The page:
“Doesn’t matter. Look-“

“All I wanted to do was bring in a criminal. And you’re treating me like one.”

“We can keep you in here, if you want.”

Ash breathed out. He shouldn’t use his power for petty outbursts. Vengeance was best saved for the big picture.

He followed the man down the hallway and upstairs. The officer unlocked a room with a table, chairs, and a two-way mirror. He set the box with Ash’s belongings on the table.

“Goody. A new room. What are we going to do here?” Ash said.

“This is a holding room. Some people want to ask you some questions. Is that all right?”

“Do I have a choice?”

“Well, technically, you’re free to go. The people who want to talk to you aren’t part of the force, so they can’t legally hold you here. You can say no if you want.”

“But I’m free? Why the hell now?”

“We got nothing to hold you on. You haven’t committed any crime. You can take your stuff and go, if you want.”

“Then why was I detained in the first place?”

“No one could identify you. You had no fingerprints on file, no ID, no one to vouch for you.”

“And that’s a fucking crime?” Fire burned in Ash’s chest.

“Hey,” the officer said, pointing his finger. “We could have kept you longer for that stunt you pulled. Could have sent you to juvey for processing.”

“But you didn’t want to deal with all that paperwork, did you?” Ash finished. “Since when did having no ID mean you got treated like a common thug?”

“This is a dangerous world, kid. We got terrorists, gang members, hermits with A-bombs. They don’t carry licenses. About forty percent of murders go unsolved.”

“So that means innocent people can be blamed for them? Some justice system.”

“Are you going to make trouble in here? Because we can send you right back down.”

Ash wanted to dare him to do it, just to piss him off. But that wouldn’t accomplish anything besides prolonging his suffering.

The officer said, “So do you want to go, or do you want to talk to these people?”

Ash gave him a shit-eating grin. “Sure, send them in. Why not? Let’s keep the party going. Who are they, anyway?”

“I don’t know. Some social services thing. For homeless children.”

“I’m not homeless and I’m not a child. What good are they going to do?”

“I think they just want to help you.” Patterson turned to leave. “Just give them a chance. They want to keep you out of trouble.”

“Why do I keep getting treated like I’ve done something wrong?”

Exasperated, the officer turned back. “Look, kid, no one knows who you are, and no one wants to figure it out. So we’re giving you a break, okay?”

Ash saw his cell phone in the box. “What about Ivan? Didn’t you ever get a hold of him? The leader of the White Knights?”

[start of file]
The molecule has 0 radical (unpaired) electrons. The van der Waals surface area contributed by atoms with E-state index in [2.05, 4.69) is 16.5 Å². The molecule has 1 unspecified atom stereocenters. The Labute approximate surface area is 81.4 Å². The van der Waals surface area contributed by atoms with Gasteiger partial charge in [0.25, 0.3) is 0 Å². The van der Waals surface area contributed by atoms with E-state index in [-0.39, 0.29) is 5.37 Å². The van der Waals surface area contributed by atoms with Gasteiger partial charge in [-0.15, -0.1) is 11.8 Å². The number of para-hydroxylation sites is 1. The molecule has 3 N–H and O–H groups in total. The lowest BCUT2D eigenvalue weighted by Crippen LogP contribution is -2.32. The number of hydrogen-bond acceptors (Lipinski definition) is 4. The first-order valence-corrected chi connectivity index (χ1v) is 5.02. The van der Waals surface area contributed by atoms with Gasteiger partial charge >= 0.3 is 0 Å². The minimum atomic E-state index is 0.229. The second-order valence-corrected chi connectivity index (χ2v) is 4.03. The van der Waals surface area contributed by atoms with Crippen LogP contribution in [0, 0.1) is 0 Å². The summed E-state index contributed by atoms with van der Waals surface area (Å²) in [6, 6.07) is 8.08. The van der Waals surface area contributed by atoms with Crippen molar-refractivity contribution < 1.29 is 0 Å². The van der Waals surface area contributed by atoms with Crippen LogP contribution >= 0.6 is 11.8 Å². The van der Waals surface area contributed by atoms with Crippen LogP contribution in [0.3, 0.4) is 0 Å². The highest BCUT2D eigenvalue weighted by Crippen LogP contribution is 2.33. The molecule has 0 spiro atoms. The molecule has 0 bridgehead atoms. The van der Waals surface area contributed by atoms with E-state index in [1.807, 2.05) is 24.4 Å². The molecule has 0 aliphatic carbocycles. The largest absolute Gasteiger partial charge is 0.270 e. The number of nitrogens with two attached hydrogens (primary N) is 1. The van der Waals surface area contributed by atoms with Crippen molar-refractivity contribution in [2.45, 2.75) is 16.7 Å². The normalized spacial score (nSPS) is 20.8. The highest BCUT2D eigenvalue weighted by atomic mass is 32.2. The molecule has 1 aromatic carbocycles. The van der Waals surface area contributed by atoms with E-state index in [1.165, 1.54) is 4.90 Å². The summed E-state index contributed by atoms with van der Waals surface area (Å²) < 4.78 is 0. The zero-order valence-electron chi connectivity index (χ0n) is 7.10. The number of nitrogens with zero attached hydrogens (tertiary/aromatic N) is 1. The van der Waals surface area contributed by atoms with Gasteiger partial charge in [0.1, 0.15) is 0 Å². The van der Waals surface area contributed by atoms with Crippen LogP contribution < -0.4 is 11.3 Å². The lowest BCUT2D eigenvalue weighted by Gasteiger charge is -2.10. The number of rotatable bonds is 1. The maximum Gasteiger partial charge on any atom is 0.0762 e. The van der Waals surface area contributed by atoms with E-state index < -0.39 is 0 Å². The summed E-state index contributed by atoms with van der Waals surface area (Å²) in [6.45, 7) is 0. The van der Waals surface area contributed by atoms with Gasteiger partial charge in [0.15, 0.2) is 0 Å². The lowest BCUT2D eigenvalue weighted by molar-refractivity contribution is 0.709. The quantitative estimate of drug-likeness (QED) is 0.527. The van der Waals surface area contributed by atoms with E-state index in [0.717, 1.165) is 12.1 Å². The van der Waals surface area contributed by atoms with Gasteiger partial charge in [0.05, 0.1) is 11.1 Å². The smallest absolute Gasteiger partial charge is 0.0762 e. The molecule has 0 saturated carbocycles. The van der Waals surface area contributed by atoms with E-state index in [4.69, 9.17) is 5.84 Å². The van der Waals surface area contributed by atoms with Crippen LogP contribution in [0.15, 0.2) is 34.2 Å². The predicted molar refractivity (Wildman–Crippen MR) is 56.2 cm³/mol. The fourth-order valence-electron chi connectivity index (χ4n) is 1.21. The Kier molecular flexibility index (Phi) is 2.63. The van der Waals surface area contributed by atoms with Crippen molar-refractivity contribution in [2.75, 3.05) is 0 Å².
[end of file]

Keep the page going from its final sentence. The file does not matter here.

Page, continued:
“Huh? Oh, him?” The officer paused in the doorway. “Yeah, we called that number a long time ago. The guy said he didn’t know you and you weren’t ever part of that organization.” The officer left the room.

Ash froze. “…What?”

He plopped in the chair in disbelief and clutched the side of the table.

“He… said…” Ash ground his teeth. His conscious thoughts withered away as a thousand emotions frothed inside. A warm flow bubbled in his chest. It took all his willpower to stop it from flowing out and bursting.

His hand felt uncomfortable. He released the table and saw he had made an indentation in the plywood veneer.

Screw those social services people. He picked up the cell phone and dialed. After two rings, someone picked up. “Hello?”

“Ivy?” Ash said.

“Hello? Who is this?”

“It’s Ash.”

“Ash?” She clucked her tongue. “Well, if it isn’t Mr. Fancypants. Do you know what time it is? Let me tell you something. If you think-“

“Ivy. Shut up. I need you to pick me up. I’m at the police station.” Ash stopped at the door, discovering it was locked.

“Police station? What are you doing there?”

“Long story. I’ll tell you on the way.” Ash stared at his hand. The warming glow tinged his hand red like glowing embers–a reactor at the edge of exploding. He pushed on the handle and something inside the door’s frame snapped.

Ivy asked, “The way to what? Are we still going out tonight?”

Ash opened the door and walked into the hall. “Not quite. Change of plans.”

Eric J. Juneau

Eric Juneau is a software engineer and novelist on his lunch breaks. In 2016, his first novel, Merm-8, was published by eTreasures. He lives in, was born in, and refuses to leave, Minnesota. You can find him talking about movies, video games, and Disney princesses at where he details his journey to become a capital A Author.